The Hexagon portfolio also features Volume Graphics’ VGSTUDIO Max, which performs computed tomography scan analysis on printed parts for quality inspection, ensuring defects like porosities are identified promptly. This part of the workflow also allows for the porosity map to be “injected” into an finite element analysis (FEA) model for further part performance analysis, Perennou says.
Looking Toward the Future
Though AM process simulation at macro-scale levels allows for manufacturability checks, it doesn’t currently provide ample data on the quality of material produced—a critical and unique element of the AM process and a hurdle limiting AM adoption, especially in highly regulated industries like aerospace.
“A micro-scale simulation will give accurate information on the quality of the material made during the printing process, but such FEA approaches are very CPU-intensive, requiring long solving times,” Perennou says.
As of now, “they are typically performed at a coupon level and are therefore challenging to scale to a complete part in an industrial environment.”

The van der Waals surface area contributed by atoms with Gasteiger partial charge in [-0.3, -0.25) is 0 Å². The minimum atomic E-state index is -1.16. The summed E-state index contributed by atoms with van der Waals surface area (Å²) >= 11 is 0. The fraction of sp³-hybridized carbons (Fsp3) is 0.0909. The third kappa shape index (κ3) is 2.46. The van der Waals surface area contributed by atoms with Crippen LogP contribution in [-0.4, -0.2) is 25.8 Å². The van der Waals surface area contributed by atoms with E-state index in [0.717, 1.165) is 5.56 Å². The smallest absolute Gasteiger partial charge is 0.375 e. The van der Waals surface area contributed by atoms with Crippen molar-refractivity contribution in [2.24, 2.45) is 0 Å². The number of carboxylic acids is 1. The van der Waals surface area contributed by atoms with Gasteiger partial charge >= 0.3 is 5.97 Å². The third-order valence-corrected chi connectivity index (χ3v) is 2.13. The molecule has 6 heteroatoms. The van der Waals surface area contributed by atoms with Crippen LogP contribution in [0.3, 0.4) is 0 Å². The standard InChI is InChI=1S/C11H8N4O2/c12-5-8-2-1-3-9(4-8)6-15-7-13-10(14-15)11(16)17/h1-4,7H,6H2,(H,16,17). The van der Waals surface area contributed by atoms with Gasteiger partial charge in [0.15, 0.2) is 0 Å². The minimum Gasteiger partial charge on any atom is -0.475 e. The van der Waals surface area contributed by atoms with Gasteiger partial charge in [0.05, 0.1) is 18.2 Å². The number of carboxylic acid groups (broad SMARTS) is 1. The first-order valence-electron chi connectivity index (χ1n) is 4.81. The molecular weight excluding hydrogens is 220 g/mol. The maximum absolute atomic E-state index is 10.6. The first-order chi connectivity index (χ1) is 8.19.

In fact, the massive data sets collected by process simulation tools are one of the core bottlenecks to making insights actionable as a way to fine-tune AM processes, says Daeho Hong, product manager at nTopology.
He envisions a future where in-situ monitoring capabilities are used not just to suggest or automate changes to 3D printing processes or tool paths, but rather applied at the design level. To support that type of workflow, complex part geometry data has to be integrated directly onto the 3D printer hardware without the need for meshing—a use case primed for nTopology’s implicit modeling capabilities, he says.
“Imagine a full design and manufacturing digital thread so tightly coupled that what you learn from the design of experiments could be fed back into the design,” Rothenberg explains. “Dealing with large data sets is the critical problem that needs to be addressed.”